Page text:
I guess the thing for me is: due to multiple experiences that are mostly, in hindsight, unbelievably . . . ill-advised on my part, I am absolutely certain of my ability, if I decided to do it, of staying out there until the end of the given time. I might well be much like that old man and end up going in circles in a two mile space, but I am absolutely stubborn enough to stay out there for that entire period and stick it out. I'm also pretty sure of my ability to do so in spite of a really high emotional and psychological cost and long term damage?

Which is why it would be a really, really poisonous thing for me to get involved with, and why the vast majority of these are that way, because: see original post. That's where my crazy resides, in the idea that quitting anything I have Set Out To Do is a mark of me being a failure, weak in discipline and willpower, and deserving of contempt. The thing I had to teach myself that I'm still bad at is to be able to look at the cost-benefits of a moment and go "this is stupid, this isn't worth it, I'm done." And to make that decision without guilt or self-abuse. Basically, for me not to need to prove to anyone at the cost of my own mental health (including myself) that I Am Tough Enough To Be A Worthy Human Being.

These days my sine qua non for that one is "I'm not dead yet/I haven't stopped writing yet." The advantage with that is that I'm pretty sure death won't be far BEHIND if I do the latter, and if I am dead, I won't know about having failed! . . . that's probably only funny to me. Ahem.

Events where the failure condition is "did you cross within the first ten people" or whatever are both harder and easier: harder, because the fact is I probably can't do them, because I probably can't beat the anhedonia/lack of executive function enough to drag my body into the kind of shape it would need to be to do them, so I would always fail. And on the other hand easier, because it's much easier for me to go "...but I also don't care enough about that event to bother."

Things where the actual goal is "show how tough-minded you are/how much you can endure/etc" are more dangerous for me. In part because almost everything ongoing can be pounded down to that. I feel like my "previous experiences" list is both depressing and seems like attention-seeking so I'ma skip it, but. XD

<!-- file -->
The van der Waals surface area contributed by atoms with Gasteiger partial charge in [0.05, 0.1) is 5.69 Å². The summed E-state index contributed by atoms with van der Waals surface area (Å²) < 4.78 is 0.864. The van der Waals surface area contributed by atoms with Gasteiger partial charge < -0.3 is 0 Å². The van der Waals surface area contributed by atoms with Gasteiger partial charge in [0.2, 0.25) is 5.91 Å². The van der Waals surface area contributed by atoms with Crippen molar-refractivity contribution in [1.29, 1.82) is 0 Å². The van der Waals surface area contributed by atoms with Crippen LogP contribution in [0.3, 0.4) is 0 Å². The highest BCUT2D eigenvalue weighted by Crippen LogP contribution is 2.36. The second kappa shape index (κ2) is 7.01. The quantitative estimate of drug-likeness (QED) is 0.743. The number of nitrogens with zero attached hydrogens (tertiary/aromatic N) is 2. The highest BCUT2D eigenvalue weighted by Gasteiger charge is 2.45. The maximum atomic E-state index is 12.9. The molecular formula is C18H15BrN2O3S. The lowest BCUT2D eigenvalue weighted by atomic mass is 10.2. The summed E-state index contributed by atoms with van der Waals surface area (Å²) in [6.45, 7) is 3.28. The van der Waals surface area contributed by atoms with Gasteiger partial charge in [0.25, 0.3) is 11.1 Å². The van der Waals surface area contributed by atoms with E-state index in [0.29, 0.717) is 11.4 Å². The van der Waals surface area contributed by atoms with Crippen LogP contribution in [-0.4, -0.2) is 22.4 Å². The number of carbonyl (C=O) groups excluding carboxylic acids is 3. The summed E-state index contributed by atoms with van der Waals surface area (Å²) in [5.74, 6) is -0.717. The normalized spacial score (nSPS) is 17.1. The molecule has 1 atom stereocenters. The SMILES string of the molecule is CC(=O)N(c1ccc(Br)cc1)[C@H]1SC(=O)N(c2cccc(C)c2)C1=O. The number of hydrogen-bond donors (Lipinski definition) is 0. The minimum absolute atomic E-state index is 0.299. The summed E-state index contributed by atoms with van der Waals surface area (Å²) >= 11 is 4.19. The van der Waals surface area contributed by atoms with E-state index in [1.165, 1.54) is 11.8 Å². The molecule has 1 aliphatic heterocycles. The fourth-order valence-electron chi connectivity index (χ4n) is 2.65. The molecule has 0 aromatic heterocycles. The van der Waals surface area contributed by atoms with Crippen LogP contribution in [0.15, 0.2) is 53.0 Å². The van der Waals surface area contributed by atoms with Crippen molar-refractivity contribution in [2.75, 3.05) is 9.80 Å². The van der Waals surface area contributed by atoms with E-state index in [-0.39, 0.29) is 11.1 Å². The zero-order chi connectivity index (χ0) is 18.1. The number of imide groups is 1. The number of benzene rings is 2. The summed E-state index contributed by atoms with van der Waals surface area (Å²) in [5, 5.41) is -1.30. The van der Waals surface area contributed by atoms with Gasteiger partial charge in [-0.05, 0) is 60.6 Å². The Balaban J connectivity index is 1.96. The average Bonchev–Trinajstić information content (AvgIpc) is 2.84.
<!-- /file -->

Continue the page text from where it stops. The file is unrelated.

.....AND THAT WAS A DISCONNECTED RAMBLE, but yeah. I realize it's in some ways an issue of "what does this word actually mean?" but honestly for me the Barkley doesn't normalize or help to deal with failure, as such, it just redefines what success and failure ARE in this situation. Which may in and of itself be very useful for some people! But not me.
recessional: a photo image of feet in sparkly red shoes (Default)

From: [personal profile] recessional


Yeah I mean in case it got lost in my clog of blah, for some people these things are very valuable and that is totally fair. I've just had to sort of chuck out the whole thing because the bit that twists around and gets toxic for me is a knot of a particular shape, that means anything designed to Test Endurance for the sake of doing so is going to hit on it hardcore.
rydra_wong: Text: "Your body is a battleground" over photo of 19th-C strongwoman. (body -- battleground)

From: [personal profile] rydra_wong


I dunno: maybe its a hazard of being arts-raised and actually avoiding most sports because they seemed to have a zero-sum value system where if you weren't winning, you weren't worth much.

Oh, me too. Not to mention the fact that since I'm substantially dyspraxic, I was the Kid Chosen Last For Every Team, etc. etc.. So not only was it a zero-sum game, it was guaranteed that I'd lose (and also not even be able to do anything that teachers or peers would consider a decent attempt). School put me off sports of all kinds for a solid two decades. Until I discovered climbing, which many climbers (me included) will insist isn't a sport, though it has sport elements.

I'm not seeing much in the way of interviews or discussions with people who went out for an hour and went "and then I realized this was a bad idea for me and went home and had tea instead."

Well, the people who do it are ultra-runners/trail runners to begin with, so it seems relatively unlikely that you'd get someone who'd go through all the arcane work of finding out how to enter, successfully get a place, train, and then go "... wait, why am I even doing this?" just an hour in. Though I'd be fascinated if someone did.